The majority of the 100 Saeima deputies - 68 - voted "for", six representatives of the "Latvija first" party were "against", and another 15 deputies did not participate in the vote.
The debate before the vote was dominated by discussion of the problems of the CVK so far, including a lack of staff and funding, problems with the software in the polling stations experienced in the previous European Parliament elections, and other issues.
Member of the Saeima, former head of the Competition Council Skaidrīte Ābrama ("Progressives") undertook to diligently follow the work of the CVK and regularly update the difficulties of the commission in the Saeima.
The deputy said: "Unfortunately, [CVK is] an institution that has been kept in the role of a supplicant for a long time.
For a long time, the Central Electoral Commission has been raising the alarm that the European Parliament elections are approaching, but no funding has been allocated. Employees write resignations due to overload. The institution is losing professionals in the field who have been working in overload mode for a meager salary. And who will be left in the institution that must organize these processes necessary for democracy?"
Viktors Valainis, a member of the Greens and Farmers Union (ZZS), expressed doubts whether Saulīte will be able to cope with the responsibilities without prior experience in public administration but also pointed to the insufficient funding of the CVK, which is the organizer and overseer of all elections in the country.
Saulīte's CV shows that she was born in Lestene, Latvia, but has spent most of her life in Australia, where she was very active in diaspora life. She has worked at international private companies including bathroom furniture company "Rogerseller" and information technology company "CDG Group". Saulīte graduated in management from the Melbourne Business School and received a scholarship to obtain a diploma in management and strategy from the Harvard Business School.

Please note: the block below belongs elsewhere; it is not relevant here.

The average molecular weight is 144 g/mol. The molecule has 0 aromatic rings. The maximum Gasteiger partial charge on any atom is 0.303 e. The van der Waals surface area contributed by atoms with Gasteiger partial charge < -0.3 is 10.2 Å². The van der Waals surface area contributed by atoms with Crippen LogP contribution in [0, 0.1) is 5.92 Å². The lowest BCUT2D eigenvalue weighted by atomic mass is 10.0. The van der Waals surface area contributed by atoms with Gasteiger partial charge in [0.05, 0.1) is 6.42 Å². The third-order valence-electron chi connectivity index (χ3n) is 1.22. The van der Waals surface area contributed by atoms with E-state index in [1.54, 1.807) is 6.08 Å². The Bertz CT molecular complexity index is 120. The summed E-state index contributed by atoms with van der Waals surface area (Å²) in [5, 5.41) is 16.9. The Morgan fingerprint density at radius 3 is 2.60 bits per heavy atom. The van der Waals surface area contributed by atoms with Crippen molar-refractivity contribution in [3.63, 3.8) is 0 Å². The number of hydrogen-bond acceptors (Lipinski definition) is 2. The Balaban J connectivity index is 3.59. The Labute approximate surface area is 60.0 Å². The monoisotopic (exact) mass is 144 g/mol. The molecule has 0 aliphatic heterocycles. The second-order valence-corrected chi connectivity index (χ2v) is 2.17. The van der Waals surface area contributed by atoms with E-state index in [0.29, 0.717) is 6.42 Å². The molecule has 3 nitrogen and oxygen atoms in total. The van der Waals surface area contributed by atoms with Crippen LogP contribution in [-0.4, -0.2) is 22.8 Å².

Last week, LTV provided this brief biography of Saulīte (in Latvian).
According to the law, the CVK consists of nine members. The chairman and seven members of the election commission are elected by the Saeima, and one member is elected by the Supreme Court in its plenary session from among the judges.
The Central Election Commission was left without a leader when the Corruption Prevention and Combating Bureau (KNAB) asked the Saeima to relieve Kristīne Bērziņa of her duties in connection with criminal proceedings involving possible fraud on a large scale, abuse of official position and falsifying official documents in connection with a procurement organized by the CVK in 2021. Ten persons are involved in the case. persons, including Bērziņa and five officials. Commenting on the criminal proceedings initiated by KNAB, Bērziņa has stated that she worked at CVK to the best of her ability and with a clear conscience.
KNAB has also moved against the information technology company "SOAAR" , which had won large-scale procurement contracts from the CVK in recent years.
Despite the financial scandal, there is no suggestion that any election results have been tampered with or falsified.
Recently, LTV's "De facto" program reported that the CVK might struggle to fulfil its obligations in view of forthcoming legislative changes.